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La Consolation de Philosophie

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La Consolation de Philosophie...

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4.1 out of 5 stars
16 total reviews
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Most helpful positive review
The Consolation of Philosophy is Boethius' attempt to wrap his mind and soul around the problem of theodicy. Specifically, Boethius, a philosopher in the 4th-5th cent. AD, is coming to grips with his own unjust suffering and impending death. As he languishes in a prison cell, he writes Consolation, in which Philosophy herself descends to talk with him specifically about his own plight, as well as the problem of evil generally in this world. Boethius divides his conversation with Philosophy into five books, each of which tackles a specific issue, question, or argument. Book I: Philosophy descends from heaven to meet Boethius in his cell. Boethius airs his complaints to her, culminating his argument by stating, "And now you see the outcome of my innocence--instead of reward for true goodness, punishment for a crime I did not commit." Philosophy lays out the thesis of her response: "Your defenses have been breached and your mind has been infiltrated by the fever of emotional distraction...You have forgotten your true nature." Book II: Philosophy argues that money, power and fame (collectively called Fortune) are destined to go away, and one's fortune can be reversed at any moment. Therefore, these things cannot bring true happiness--so why worry if they are taken away? Book III: Philosophy sketches out the true cause of happiness. Namely, true happiness can be found in God alone, because only He completely embodies what it means to be happy. The closer one draws to God, the happier one will be. Book IV: Philosophy turns to a discussion of good and evil. Today, we might say she is answering the questions, "Why do good things happen to bad people and bad things happen to good people?" Her answer is that ultimately all things that happen to a good person are good (because they are either reward or discipline), and all things that happen to a bad person are bad (because they are either punishment or correction). Book V: Philosophy wraps up her conversation with Boethius by examining the relationship of free will to God's foreknowledge. She argues that because God sees all things as an eternal present, he necessarily knows the future, though from our vantage point as travelers through time, the choices we make are genuinely free. Like many people out there, last year (2011) was a rough one for my family and me. We went through a lot of trials, and my faith was stretched to the limit. Admittedly, things in my life were not nearly as bad off as they were for Boethius, but nevertheless I found myself making many of the same complaints and observations that he did. For this reason, I really appreciated The Consolation. As the book progressed, I was able to identify with and internalize Philosophy's overarching argument, which is summarized well by Romans 8:28, "All things work together for good for those who love God." While some of Philosophy's logic is suspect (e.g., the idea that evil is nothing, which unfortunately is just a clever equivocation of terms), there are many, many more nuggets of wisdom that still ring true some 1500 years later. I highly recommend this book for anyone who needs reassurance in time of suffering.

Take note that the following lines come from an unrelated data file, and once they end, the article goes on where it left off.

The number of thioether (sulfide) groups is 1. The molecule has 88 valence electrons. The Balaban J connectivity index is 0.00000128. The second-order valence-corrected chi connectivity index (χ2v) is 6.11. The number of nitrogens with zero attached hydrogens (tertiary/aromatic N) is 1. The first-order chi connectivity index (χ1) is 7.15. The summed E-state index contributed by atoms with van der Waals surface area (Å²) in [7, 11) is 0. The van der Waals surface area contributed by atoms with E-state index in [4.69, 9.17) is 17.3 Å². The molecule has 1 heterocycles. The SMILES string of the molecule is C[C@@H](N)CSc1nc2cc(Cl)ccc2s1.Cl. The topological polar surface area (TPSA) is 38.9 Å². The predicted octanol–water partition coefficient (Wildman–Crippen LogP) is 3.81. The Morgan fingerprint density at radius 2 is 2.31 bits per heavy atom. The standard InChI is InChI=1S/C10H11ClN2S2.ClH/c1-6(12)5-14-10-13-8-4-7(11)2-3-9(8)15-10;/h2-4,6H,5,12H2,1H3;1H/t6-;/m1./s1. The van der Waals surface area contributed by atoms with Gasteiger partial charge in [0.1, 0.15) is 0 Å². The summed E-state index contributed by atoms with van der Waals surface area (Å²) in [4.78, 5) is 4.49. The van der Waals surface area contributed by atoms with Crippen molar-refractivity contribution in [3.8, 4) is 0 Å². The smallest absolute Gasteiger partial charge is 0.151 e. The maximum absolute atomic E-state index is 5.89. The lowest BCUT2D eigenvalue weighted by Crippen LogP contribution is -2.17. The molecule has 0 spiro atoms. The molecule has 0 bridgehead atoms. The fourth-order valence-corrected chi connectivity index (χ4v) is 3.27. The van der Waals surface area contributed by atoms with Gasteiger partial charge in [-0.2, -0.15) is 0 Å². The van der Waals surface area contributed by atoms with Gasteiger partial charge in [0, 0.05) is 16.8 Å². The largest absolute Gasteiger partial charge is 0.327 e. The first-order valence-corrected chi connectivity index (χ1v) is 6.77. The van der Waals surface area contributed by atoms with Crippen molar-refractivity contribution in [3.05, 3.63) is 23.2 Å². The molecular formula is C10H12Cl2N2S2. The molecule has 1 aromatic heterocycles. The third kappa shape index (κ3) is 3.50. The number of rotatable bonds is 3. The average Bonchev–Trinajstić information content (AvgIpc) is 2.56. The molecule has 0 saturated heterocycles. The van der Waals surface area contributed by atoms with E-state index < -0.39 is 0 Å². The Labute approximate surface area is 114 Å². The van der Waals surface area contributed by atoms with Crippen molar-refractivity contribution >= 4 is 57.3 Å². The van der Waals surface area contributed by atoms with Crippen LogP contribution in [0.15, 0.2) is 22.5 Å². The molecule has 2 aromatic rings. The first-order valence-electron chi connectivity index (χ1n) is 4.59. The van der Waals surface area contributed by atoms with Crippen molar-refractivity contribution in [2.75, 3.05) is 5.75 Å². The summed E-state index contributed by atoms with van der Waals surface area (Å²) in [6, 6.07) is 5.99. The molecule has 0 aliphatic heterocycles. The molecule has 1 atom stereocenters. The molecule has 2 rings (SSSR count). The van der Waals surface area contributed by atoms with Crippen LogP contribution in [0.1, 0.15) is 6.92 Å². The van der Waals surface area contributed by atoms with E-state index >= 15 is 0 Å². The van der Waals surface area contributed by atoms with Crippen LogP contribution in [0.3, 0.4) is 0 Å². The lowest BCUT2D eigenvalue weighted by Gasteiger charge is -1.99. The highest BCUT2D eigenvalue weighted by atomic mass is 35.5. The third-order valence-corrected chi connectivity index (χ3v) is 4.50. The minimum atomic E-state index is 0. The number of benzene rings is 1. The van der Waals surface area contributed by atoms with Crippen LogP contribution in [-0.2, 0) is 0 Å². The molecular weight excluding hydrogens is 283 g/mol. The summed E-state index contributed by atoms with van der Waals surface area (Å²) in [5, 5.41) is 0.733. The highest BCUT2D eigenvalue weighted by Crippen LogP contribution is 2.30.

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La Consolation de Philosophie... LA CONSOLATION DE LA PHILOSOPHIE

Specifications

Series Title
Ldp Let.Gothiq.
Publisher
Livre de Poche
Book Format
Paperback
ISBN-13
9782253082477
Publication Date
October, 2008
Assembled Product Dimensions (L x W x H)
6.90 x 4.30 x 0.50 Inches
ISBN-10
2253082473

Customer Reviews

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1-5 of 16 reviews

Brilliant! Going in, I...